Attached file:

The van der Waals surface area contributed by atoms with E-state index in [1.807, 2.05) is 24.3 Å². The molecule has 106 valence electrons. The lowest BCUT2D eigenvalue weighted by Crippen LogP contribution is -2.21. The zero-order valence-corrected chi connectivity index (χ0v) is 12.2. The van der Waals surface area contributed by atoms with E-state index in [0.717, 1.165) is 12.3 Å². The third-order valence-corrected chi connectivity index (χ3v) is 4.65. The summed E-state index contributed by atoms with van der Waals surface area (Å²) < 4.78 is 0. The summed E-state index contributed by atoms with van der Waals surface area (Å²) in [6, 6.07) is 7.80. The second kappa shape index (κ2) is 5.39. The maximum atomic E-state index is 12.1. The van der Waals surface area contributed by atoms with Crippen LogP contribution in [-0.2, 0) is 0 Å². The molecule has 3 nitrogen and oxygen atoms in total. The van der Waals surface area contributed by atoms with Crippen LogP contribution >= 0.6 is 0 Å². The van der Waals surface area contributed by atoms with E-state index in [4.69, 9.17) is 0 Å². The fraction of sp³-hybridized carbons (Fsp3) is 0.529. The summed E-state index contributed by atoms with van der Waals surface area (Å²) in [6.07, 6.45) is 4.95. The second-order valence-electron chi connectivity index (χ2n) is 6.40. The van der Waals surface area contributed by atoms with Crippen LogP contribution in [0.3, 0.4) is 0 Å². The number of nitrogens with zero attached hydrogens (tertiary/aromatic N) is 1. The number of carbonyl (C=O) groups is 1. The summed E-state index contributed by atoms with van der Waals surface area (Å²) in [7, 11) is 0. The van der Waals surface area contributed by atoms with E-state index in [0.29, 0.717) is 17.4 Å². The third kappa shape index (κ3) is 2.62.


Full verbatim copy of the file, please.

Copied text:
The van der Waals surface area contributed by atoms with E-state index in [1.807, 2.05) is 24.3 Å². The molecule has 106 valence electrons. The lowest BCUT2D eigenvalue weighted by Crippen LogP contribution is -2.21. The zero-order valence-corrected chi connectivity index (χ0v) is 12.2. The van der Waals surface area contributed by atoms with E-state index in [0.717, 1.165) is 12.3 Å². The third-order valence-corrected chi connectivity index (χ3v) is 4.65. The summed E-state index contributed by atoms with van der Waals surface area (Å²) < 4.78 is 0. The summed E-state index contributed by atoms with van der Waals surface area (Å²) in [6, 6.07) is 7.80. The second kappa shape index (κ2) is 5.39. The maximum atomic E-state index is 12.1. The van der Waals surface area contributed by atoms with Crippen LogP contribution in [-0.2, 0) is 0 Å². The molecule has 3 nitrogen and oxygen atoms in total. The van der Waals surface area contributed by atoms with Crippen LogP contribution >= 0.6 is 0 Å². The van der Waals surface area contributed by atoms with E-state index in [4.69, 9.17) is 0 Å². The fraction of sp³-hybridized carbons (Fsp3) is 0.529. The summed E-state index contributed by atoms with van der Waals surface area (Å²) in [6.07, 6.45) is 4.95. The second-order valence-electron chi connectivity index (χ2n) is 6.40. The van der Waals surface area contributed by atoms with Crippen LogP contribution in [0.3, 0.4) is 0 Å². The number of nitrogens with zero attached hydrogens (tertiary/aromatic N) is 1. The number of carbonyl (C=O) groups is 1. The summed E-state index contributed by atoms with van der Waals surface area (Å²) in [7, 11) is 0. The van der Waals surface area contributed by atoms with E-state index in [0.29, 0.717) is 17.4 Å². The third kappa shape index (κ3) is 2.62.